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12 August 2010

Week 4 - Behind the Scenes at The Silver Tassie

Eamon Morrissey who plays Sylvester Heegan in The Silver Tassie by Seán O’Casey.

Eamon Morrissey is one of Ireland’s best-known entertainers who has had a long and distinguished career across all aspects of the business from radio and TV to film and theatre.

Eamon first came to Druid in 2002 and since then has toured with the company to the UK, USA, Japan and Australia. Here he talks about his role as Sylvester Heegan in Druid’s forthcoming production of The Silver Tassie.

To go to the production page for The Silver Tassie on this site, click HERE.

This article first appeared in the Galway Advertiser on Thursday August 12th, 2010.

Eamon, this isn’t your first time to appear in The Silver Tassie?

That’s right. I was in the 1972 Abbey production and played one of the young soldiers and now over thirty years later I find myself playing the aul fella! When I re-read the play some months ago I realised how much I really wanted to play the character of Sylvester – he’s a smashing O’Casey character.

Can you tell us a little bit about the play?

In Seán O’Casey’s plays (The Plough and the Stars, Juno and the Paycock) he is well known for going from comedy to tragedy in a couple of lines and in_ The Silver Tassie_ he has almost deliberately extended that to the extreme going from knockabout farce to the most dreamy, lyrical, elegies of poetry. It’s a very relevant play – I mean wars haven’t gone away. One of the main themes in the play is betrayal and a people betrayed by a broken down system and that’s still pretty relevant to today.

What kind of character is Sylvester Heegan?

Sylvester is the father of young Harry Heegan (played by Aaron Monaghan), one of the footballing heroes who heads off to the battlefields of France during World War One. His character, and that of his friend, Simon Norton, are directly influenced by Laurel & Hardy so they do bring that comic element to the play but Sylverster is very real and there are all sorts of layers to both characters. Sylverster’s son, Harry, was the great hero of his life. He held these great athletic powers and bravely headed to the trenches but when Harry returns with injuries, Sylvester either rejects him or is so destroyed by the consequences of war and he just can’t handle it to see this hero become so helpless. I also think that it isn’t alone the soldiers who have been damaged by the war but it’s everyone including Sylvester.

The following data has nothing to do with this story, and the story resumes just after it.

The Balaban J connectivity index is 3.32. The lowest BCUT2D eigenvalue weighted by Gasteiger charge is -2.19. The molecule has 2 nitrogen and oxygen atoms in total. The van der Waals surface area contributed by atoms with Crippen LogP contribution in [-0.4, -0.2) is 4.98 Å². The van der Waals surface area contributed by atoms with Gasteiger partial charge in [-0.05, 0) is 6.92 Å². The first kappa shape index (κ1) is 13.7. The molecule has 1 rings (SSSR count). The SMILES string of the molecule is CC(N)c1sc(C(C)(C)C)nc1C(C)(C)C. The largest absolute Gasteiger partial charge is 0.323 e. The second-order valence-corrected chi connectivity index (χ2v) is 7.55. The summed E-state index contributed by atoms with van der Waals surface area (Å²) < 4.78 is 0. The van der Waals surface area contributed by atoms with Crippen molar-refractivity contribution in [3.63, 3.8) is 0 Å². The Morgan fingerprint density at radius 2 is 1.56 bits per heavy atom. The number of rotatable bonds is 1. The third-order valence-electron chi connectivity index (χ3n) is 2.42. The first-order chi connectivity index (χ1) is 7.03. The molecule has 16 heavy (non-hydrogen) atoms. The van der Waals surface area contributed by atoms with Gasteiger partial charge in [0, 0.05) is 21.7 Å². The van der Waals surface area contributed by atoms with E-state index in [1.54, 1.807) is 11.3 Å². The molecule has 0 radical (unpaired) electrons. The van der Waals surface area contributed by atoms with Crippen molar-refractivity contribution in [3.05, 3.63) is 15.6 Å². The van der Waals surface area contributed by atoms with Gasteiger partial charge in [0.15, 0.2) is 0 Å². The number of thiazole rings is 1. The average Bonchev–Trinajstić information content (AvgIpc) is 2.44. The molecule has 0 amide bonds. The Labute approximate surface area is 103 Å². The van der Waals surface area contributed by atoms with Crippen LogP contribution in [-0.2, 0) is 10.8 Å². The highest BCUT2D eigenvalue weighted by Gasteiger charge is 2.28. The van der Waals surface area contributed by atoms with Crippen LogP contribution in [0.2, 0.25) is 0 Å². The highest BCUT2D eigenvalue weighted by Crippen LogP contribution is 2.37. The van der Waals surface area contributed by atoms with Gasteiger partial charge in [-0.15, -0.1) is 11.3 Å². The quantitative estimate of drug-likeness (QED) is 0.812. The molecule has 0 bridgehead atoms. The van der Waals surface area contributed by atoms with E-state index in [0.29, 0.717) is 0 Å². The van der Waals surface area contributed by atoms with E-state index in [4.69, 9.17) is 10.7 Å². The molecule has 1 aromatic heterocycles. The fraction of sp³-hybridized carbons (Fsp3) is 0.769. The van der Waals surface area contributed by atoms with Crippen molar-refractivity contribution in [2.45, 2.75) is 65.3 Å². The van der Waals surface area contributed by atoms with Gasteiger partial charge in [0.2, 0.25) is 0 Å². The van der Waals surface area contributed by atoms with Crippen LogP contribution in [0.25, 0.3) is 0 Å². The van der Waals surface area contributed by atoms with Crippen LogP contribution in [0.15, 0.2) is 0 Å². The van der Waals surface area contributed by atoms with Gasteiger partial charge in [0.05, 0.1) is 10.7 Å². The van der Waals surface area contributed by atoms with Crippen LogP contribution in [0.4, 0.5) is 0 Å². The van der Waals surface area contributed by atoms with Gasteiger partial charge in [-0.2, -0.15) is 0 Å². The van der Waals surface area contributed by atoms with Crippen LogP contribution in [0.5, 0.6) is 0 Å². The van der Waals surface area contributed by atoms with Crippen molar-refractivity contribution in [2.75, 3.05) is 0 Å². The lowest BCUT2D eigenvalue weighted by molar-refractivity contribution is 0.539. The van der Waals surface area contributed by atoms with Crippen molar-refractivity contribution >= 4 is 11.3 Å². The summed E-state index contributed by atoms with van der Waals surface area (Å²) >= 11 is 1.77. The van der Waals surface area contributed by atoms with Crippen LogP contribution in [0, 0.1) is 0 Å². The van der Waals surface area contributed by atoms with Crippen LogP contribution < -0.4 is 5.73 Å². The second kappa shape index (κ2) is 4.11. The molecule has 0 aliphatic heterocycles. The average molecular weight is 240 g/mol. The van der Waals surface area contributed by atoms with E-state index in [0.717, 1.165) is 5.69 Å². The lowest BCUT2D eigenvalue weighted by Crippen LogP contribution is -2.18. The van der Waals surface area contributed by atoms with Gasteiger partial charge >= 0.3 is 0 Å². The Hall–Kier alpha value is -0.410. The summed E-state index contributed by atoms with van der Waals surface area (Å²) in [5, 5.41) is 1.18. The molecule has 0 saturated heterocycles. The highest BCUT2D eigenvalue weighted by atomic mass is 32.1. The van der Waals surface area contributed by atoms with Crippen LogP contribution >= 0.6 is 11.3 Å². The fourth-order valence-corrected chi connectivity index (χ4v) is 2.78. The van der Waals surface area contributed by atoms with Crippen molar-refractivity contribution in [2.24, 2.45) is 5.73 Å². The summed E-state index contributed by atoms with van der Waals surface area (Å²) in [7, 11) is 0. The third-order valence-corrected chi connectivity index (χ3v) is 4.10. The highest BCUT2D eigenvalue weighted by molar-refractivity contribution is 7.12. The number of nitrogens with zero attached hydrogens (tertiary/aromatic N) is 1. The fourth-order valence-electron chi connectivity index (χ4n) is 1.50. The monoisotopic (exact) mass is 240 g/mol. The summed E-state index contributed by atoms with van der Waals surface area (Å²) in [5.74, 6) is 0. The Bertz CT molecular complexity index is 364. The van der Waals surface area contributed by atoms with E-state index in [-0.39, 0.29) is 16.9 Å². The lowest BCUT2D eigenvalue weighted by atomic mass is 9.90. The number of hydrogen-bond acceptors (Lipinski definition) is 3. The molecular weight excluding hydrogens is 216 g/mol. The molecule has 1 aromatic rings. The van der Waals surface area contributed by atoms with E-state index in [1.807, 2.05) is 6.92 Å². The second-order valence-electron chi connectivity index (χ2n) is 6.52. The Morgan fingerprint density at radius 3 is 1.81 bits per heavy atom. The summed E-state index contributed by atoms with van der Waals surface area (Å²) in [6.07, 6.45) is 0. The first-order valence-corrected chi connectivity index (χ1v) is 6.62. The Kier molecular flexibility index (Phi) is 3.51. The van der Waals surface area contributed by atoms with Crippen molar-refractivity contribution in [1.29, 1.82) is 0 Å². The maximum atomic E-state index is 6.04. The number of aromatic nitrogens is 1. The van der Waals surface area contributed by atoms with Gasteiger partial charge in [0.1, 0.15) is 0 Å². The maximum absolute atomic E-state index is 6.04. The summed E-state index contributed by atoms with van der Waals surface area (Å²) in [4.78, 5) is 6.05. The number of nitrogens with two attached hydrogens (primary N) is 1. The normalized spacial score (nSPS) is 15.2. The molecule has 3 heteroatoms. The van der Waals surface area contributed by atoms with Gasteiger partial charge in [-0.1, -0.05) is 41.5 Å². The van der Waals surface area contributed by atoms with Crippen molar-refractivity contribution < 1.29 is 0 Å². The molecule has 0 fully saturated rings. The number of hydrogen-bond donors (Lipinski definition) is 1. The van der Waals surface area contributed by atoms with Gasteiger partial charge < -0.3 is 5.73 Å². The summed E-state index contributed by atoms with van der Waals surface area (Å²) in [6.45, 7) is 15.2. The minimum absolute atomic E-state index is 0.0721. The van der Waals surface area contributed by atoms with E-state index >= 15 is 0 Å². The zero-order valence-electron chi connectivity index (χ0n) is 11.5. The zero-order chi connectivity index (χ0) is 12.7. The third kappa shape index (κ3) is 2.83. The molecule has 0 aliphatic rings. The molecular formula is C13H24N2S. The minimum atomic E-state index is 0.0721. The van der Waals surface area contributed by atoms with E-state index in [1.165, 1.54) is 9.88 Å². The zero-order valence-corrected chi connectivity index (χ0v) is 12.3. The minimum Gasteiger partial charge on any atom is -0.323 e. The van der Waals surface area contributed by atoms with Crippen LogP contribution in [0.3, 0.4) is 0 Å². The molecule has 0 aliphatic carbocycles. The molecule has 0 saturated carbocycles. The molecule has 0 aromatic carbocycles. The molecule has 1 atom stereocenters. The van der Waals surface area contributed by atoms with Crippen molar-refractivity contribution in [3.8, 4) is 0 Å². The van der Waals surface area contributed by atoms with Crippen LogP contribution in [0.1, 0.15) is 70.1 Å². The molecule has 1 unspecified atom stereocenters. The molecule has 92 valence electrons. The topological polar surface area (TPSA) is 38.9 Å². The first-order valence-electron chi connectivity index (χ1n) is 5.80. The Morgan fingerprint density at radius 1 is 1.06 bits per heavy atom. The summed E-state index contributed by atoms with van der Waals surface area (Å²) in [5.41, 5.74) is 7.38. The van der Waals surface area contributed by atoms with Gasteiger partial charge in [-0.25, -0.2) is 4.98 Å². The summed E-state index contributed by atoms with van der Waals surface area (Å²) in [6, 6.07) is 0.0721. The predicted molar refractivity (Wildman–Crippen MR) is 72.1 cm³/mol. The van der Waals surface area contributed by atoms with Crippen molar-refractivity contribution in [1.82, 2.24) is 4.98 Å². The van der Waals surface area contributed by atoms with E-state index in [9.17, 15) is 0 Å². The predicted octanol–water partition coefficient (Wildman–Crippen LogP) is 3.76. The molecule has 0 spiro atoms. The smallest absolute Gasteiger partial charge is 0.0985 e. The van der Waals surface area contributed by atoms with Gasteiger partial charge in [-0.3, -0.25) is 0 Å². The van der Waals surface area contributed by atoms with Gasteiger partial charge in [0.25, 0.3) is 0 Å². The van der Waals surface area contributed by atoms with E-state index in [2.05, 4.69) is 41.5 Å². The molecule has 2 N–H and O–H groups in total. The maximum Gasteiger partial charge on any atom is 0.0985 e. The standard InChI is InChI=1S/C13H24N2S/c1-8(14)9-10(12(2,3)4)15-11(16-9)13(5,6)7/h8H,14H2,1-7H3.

You were also involved in DruidSynge in 2005 when all six of Synge’s plays were staged on the same day. How does a play of this nature compare to that?

I never thought there would be anything as difficult as DruidSynge but I can’t ever remember in my 50 years or so of working, of working so hard at rehearsals! This is not a complaint – in fact it’s the reverse – it is an enormous production and the methods of producing it are enormous and huge. It’s the movement and music and sound and Garry’s whole concept of it and Garry’s way of approaching it but I think this is the only way to do it. You really can’t do a watered down version of The Silver Tassie. It is a really wonderful play that deserves this amount of focus.

Garry Hynes has been quoted as saying that with this play she wants to “give audiences something different”. Having appeared in the 1972 Abbey production do you have a sense of how audiences in 2010 might react to the play?

The exciting thing about this production is that it seems as if Garry Hynes has used all the talent, the experience and the resources of Druid to put this together. I mean it’s still very much her production but there are so many levels and layers of talent working right through it that it makes it very exciting.

And if I go right back to the 1972 production in the Abbey, I remember the silence of the audience – they were totally absorbed in it. I think that our audiences in 2010 will respond to it but let’s see what opening night brings!

About The Silver Tassie

The Silver Tassie runs from Monday August 23 to Tuesday September 7 in the Town Hall Theatre, Galway and is then on tour in Ireland and the UK until October 24th. For full details go to the production page.

To book tickets in Galway:
Tel: +353 (0)91 569 777
Book Online: Town Hall Theatre
Ticket Prices: €18/€20/€25

This page was archived on 28/03/2017 and is no longer updated.

The contents of this page may be out of date or incomplete. Go here to browse our current site